7




are making progress consistent with the plan0.  Failure to make progress consistent with the plan or regain compliance with the continued listing standards by the end of the applicable extension periods could result in the AMEX initiating delisting proceedings pursuant to Section 1009 of the AMEX Company Guide.  There is no assurance that we will make progress consistent with the plan, or that we will be able to continue our listing on AMEX. 

In view of the matters described in the preceding paragraphs, recoverability of a major portion of the recorded asset amounts shown in the accompanying condensed consolidated balance sheets is dependent upon continued operations of the Company, which, in turn, is dependent upon the Company’s ability to continue to raise capital and generate positive cash flows from operations. The condensed consolidated financial statements do not include any adjustments relating to the recoverability and classification of recorded asset amounts or amounts and classifications of liabilities that might be necessary should the Company be unable to continue its existence.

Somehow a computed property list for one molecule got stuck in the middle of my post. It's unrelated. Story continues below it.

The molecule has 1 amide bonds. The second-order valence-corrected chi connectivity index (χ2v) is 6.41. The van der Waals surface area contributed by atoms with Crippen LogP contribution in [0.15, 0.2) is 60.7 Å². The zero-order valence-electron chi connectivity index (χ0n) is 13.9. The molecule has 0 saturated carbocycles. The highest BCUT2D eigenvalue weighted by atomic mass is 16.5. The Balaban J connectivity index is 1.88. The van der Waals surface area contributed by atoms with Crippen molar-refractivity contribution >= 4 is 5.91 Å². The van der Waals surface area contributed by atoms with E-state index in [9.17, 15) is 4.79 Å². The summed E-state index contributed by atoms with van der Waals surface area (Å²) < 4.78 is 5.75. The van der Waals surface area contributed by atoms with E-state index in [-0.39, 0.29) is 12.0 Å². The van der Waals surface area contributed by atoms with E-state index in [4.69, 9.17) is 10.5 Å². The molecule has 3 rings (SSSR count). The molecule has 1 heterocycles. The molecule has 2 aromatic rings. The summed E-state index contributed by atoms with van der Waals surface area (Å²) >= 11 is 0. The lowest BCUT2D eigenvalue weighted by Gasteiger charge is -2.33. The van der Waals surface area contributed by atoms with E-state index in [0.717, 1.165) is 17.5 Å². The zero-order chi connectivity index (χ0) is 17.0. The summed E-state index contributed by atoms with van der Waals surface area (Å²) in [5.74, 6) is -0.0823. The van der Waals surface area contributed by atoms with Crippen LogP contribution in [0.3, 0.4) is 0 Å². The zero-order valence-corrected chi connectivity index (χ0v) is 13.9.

The Company operates in markets that are emerging and highly competitive. There is no assurance that the Company will operate at a profit in the future.

Recently Issued Accounting Standards

In July 2006, Financial Accounting Standards Board Interpretation (FIN) No. 48 “Accounting for Uncertainty in Income Taxes-an Interpretation of FASB No. 109,” was issued.  FIN No. 48 prescribes a recognition threshold and measurement attribute for the financial statement recognition and measurement of a tax position taken or expected to be taken in a tax return.  This interpretation also provides guidance on derecognition, classification, interest and penalties, accounting in interim periods, and disclosure requirements for uncertain tax positions.  FIN No. 48 is effective for years beginning after December 15, 2006.  The adoption of FIN No. 48 is not expected to have a material impact on the Company’s financial position, cash flows, or results of operations.